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The Paris Wife: A Novel Hardcover – Deckle Edge, February 22, 2011
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The idea to write in Hadley’s voice came to me as I was reading Hemingway’s memoir, A Moveable Feast, about his early years in Paris. In the final pages, he writes of Hadley, “I wished I had died before I ever loved anyone but her.” That line, and his portrayal of their marriage -- so tender and poignant and steeped in regret -- inspired me to search out biographies of Hadley, and then to research their brief and intense courtship and letters -- they wrote hundreds and hundreds of pages of delicious pages to another!
I couldn’t help but fall in love with Hadley, and through her eyes, with the young Ernest Hemingway. He was just twenty when they met, handsome and magnetic, passionate and sensitive and full of dreams. I was surprised at how much I liked and admired him -- and before I knew it, I was entirely swept away by their gripping love story.
I hope you will be as captivated by this remarkable couple as I am -- and by the fascinating world of Paris in the 20’s, the fast-living, ardent and tremendously driven Lost Generation.
A Look Inside The Paris Wife
Ernest and Hadley Hemingway, Chamby, Switzerland, winter 1922
Ernest and Hadley Hemingway on their wedding day, 1921
Ernest, Hadley, and Bumby, Schruns, Austria, 1925
The Hemingways and friends at a cafe in Pamplona, Spain
Paula McLain has taken on the task of writing a story most of us probably think we already know--that of a doomed starter wife. To make life more difficult, McLain proposes to tell us about Ernest Hemingway’s first wife, Hadley Richardson, who is a twenty-eight-year-old Midwestern spinster when she marries the twenty-one-year-old unpublished, (but already cocksure) writer and runs off to Paris with him. The talent and joy of this novel is that McLain does a startling job of making us understand this as a great love story and seducing us into caring deeply, about both Ernest and Hadley, as their marriage eventually comes apart.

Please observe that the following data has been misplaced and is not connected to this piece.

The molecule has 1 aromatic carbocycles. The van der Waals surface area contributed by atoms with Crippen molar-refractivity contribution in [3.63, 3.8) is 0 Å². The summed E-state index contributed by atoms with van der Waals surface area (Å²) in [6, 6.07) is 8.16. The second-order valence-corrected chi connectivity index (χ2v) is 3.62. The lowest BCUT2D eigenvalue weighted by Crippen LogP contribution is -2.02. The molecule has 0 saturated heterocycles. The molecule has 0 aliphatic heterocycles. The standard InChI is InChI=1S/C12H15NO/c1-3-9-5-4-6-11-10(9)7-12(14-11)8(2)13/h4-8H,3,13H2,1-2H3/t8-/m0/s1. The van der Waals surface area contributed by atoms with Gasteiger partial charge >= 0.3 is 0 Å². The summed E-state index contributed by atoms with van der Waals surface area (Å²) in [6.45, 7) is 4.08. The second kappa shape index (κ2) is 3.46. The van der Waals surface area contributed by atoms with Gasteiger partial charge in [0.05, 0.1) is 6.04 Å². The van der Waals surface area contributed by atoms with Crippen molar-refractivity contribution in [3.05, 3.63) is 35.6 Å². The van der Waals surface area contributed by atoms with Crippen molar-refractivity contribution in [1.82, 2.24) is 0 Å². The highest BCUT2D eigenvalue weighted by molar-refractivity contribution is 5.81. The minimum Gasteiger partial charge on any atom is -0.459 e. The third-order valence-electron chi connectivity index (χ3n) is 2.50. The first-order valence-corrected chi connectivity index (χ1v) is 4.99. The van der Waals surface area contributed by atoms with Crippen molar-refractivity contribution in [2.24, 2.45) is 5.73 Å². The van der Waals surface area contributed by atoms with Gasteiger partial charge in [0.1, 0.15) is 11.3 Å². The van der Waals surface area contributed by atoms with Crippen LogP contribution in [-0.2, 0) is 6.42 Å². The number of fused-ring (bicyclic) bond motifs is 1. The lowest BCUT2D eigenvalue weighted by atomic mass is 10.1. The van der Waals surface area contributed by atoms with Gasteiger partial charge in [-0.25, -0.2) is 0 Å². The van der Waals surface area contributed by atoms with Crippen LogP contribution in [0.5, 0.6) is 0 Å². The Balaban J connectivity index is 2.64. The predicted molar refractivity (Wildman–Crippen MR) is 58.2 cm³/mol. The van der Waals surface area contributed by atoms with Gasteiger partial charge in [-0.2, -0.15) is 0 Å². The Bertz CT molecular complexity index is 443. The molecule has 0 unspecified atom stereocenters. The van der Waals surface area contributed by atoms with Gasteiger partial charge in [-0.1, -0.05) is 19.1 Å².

This novel moves beyond the dry bones of biography or skewed personal vision of memoir, and takes a leap into the emotional lives of these characters. It is a leap of faith for those readers who think they know Hemingway, but McLain’s voice sticks close enough to historical material, and to the words and tone of Hemingway’s own writing, to be convincing. She had me at the description of young Hadley’s father committing suicide.
“The carpets had been cleaned but not changed out for new, the revolver had been emptied and polished and placed back in his desk.”
Hadley is also crippled by a childhood fall and trapped into spinsterhood by her mother’s declining health and eventual death. By the time she meets Hemingway, we are rooting for her to make a break for foreign shores--even as we understand the danger of marrying a tempestuous man. Hemingway is all nervous purpose, ambition and charisma as he meets Hadley and is drawn to her quiet strength and ordinary American sweetness. In his youth and uncertainty, she is his rock and yet we already suspect that as he grows in artistic power, she will become an unwanted anchor. Through Hadley’s eyes and plain-speaking voice, we see all of twenties Paris and the larger-than-life artists who gather in the cafes. We drink tea with Gertrude Stein and champagne with Fitzgerald and Zelda. We run with the bulls in Pamplona and spend winters in alpine chalets. And we see, through her love for him, the young writer becoming the Hemingway of legend. Perhaps it is the nature of all great artists to be completely selfish and obnoxious, but Hadley’s voice is always one of compassion. Even as Hemingway leaves her completely out of The Sun also Rises, even as Hemingway publicly flirts with other women, she continues to explain and defend him. It is a testament to Paula McLain that the reader is slow to dislike Hemingway, even as he slowly and inexorably betrays Hadley’s trust.